A suitably unusual timing (12:00 – 14:00) for this extraordinary event. The relationship between neurophysiology (i.e. the structure and biochemistry of the brain) and cognition (i.e. how we think and experience the world) is central to every aspect of our lives, yet one of the least understood areas of science. This will be a very important area of study over the coming decades, and is already producing research and debate on issues such as biological bases for criminality and antisocial behaviour (including use of evidence of tendency to such behaviour in court) and use of drugs that can enhance cognitive performance (e.g. nicotine and ritalin). Modern digital computing techniques will be crucial to research on the linkages of neurophysiology and cognition, as has been the case with recent tremendous advances in genetic research. Recognising the importance of these issues, the Real Time Club has established a Brain, Mind & Computing Forum (separate from the club’s regular dining programme), which will be launched at this luncheon.
The luncheon will include addresses by Prof John Stein (Profession of Physiology at Oxford University) on his work on movement control, dyslexia and antisocial behaviour and Charles Ross (founding member of the RTC and convenor of the Brain, Mind & Computing Forum) on plans for the Forum, followed by discussion and debate. There will also be a brief presentation by RTC Vice Chairman Maury Shenk on plans for the future of the RTC (with opportunity for member input).
Prof John Stein FRCP
John Stein is a Professor of Physiology at Oxford University. He studied physiology at New College, Oxford, then clinical medicine at St Thomas’s Hospital, London. He continued his training in Neurology in London, Leicester and Oxford. But he decided that neurological research might be more useful, and he was appointed tutor in medicine at Magdalen College in 1970. Since then, in addition to admitting and teaching medical students, he has been studying normal and abnormal eye and limb movement control in animals, neurological patients and dyslexics. He began to study the role of eye control in dyslexics in 1978, and has been pursuing the hypothesis that dyslexics’ problems may result from impaired low level perceptual visuomotor and auditory processing that is caused by abnormal development of magnocellular neurones in the brain. His brother, noted chef Rick Stein, is unfortunately not available to cook for the luncheon!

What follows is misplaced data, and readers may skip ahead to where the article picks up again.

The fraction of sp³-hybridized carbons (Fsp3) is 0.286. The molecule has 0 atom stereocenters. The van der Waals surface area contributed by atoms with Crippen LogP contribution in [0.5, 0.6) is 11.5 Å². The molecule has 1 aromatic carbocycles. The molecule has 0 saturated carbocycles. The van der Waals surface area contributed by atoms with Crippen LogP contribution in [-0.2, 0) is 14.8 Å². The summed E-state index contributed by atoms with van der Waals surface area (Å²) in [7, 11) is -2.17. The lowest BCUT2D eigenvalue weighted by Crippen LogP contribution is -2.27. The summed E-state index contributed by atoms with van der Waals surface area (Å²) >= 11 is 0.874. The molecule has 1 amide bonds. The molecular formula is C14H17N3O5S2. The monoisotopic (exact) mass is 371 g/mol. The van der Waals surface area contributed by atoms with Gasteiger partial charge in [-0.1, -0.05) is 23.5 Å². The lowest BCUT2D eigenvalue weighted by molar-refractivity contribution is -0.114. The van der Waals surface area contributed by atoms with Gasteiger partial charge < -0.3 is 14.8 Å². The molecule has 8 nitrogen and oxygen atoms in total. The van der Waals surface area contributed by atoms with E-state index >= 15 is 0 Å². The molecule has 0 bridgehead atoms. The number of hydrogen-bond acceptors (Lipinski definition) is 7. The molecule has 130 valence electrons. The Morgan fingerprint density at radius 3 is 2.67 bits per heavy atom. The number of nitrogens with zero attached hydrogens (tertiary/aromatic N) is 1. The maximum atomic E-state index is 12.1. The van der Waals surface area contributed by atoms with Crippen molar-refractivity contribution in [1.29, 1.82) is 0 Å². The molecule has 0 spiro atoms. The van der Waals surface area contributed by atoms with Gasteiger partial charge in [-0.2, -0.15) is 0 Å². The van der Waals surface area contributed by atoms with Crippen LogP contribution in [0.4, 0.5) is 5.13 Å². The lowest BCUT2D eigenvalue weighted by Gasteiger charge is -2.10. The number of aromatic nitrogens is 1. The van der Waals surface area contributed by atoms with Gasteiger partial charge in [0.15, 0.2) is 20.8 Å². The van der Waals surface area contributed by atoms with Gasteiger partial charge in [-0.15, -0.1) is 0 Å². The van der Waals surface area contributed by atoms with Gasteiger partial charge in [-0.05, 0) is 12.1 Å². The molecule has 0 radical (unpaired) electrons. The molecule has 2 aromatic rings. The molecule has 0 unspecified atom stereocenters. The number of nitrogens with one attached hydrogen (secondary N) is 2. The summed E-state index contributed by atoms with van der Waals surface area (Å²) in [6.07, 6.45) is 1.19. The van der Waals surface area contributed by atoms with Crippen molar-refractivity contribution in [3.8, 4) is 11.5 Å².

Charles Ross is an Honorary Fellow of the British Computer Society who has worked for over fifty years on the entrepreneurial side of computing, and was involved in four world firsts in the design of computer software systems. He has applied his knowledge of systems design to the workings of the brain, having written numerous articles and given lectures on “what is thinking?”. He has started, bought and sold some thirty IT businesses in the UK and the USA over the last forty years. A programming language he designed won a silver medal award in 1989. Along with Shirley Redpath, he is author of the 2008 book, “Biological Systems of the Brain: Unlocking the Secrets of Consciousness”.